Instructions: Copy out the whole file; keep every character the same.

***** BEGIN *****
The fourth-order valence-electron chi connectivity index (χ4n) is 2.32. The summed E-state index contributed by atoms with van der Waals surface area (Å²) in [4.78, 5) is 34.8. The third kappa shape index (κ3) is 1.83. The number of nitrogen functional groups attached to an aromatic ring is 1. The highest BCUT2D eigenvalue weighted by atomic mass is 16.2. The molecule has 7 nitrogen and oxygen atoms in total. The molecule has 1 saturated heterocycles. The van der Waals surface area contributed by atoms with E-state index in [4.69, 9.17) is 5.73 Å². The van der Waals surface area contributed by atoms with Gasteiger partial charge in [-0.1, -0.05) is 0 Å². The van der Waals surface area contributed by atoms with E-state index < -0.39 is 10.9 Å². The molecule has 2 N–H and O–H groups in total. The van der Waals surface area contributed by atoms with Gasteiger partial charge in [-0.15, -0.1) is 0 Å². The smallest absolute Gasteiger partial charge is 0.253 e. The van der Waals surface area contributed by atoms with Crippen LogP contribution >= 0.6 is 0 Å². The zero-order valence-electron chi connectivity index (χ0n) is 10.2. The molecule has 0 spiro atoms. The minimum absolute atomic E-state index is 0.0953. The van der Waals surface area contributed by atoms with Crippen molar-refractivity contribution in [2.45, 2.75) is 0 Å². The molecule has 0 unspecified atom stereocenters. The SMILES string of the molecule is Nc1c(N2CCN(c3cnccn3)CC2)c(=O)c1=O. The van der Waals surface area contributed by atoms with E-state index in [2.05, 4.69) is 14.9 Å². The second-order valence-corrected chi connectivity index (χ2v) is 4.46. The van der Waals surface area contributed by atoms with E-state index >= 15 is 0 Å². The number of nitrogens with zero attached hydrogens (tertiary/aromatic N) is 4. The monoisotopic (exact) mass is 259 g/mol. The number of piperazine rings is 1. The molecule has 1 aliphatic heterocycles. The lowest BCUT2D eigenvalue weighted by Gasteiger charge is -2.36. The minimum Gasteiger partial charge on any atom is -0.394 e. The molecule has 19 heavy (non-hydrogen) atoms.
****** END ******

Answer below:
The fourth-order valence-electron chi connectivity index (χ4n) is 2.32. The summed E-state index contributed by atoms with van der Waals surface area (Å²) in [4.78, 5) is 34.8. The third kappa shape index (κ3) is 1.83. The number of nitrogen functional groups attached to an aromatic ring is 1. The highest BCUT2D eigenvalue weighted by atomic mass is 16.2. The molecule has 7 nitrogen and oxygen atoms in total. The molecule has 1 saturated heterocycles. The van der Waals surface area contributed by atoms with E-state index in [4.69, 9.17) is 5.73 Å². The van der Waals surface area contributed by atoms with Gasteiger partial charge in [-0.1, -0.05) is 0 Å². The van der Waals surface area contributed by atoms with E-state index < -0.39 is 10.9 Å². The molecule has 2 N–H and O–H groups in total. The van der Waals surface area contributed by atoms with Gasteiger partial charge in [-0.15, -0.1) is 0 Å². The smallest absolute Gasteiger partial charge is 0.253 e. The van der Waals surface area contributed by atoms with Crippen LogP contribution >= 0.6 is 0 Å². The zero-order valence-electron chi connectivity index (χ0n) is 10.2. The molecule has 0 spiro atoms. The minimum absolute atomic E-state index is 0.0953. The van der Waals surface area contributed by atoms with Crippen molar-refractivity contribution in [2.45, 2.75) is 0 Å². The molecule has 0 unspecified atom stereocenters. The SMILES string of the molecule is Nc1c(N2CCN(c3cnccn3)CC2)c(=O)c1=O. The van der Waals surface area contributed by atoms with E-state index in [2.05, 4.69) is 14.9 Å². The second-order valence-corrected chi connectivity index (χ2v) is 4.46. The van der Waals surface area contributed by atoms with E-state index >= 15 is 0 Å². The number of nitrogens with zero attached hydrogens (tertiary/aromatic N) is 4. The monoisotopic (exact) mass is 259 g/mol. The number of piperazine rings is 1. The molecule has 1 aliphatic heterocycles. The lowest BCUT2D eigenvalue weighted by Gasteiger charge is -2.36. The minimum Gasteiger partial charge on any atom is -0.394 e. The molecule has 19 heavy (non-hydrogen) atoms.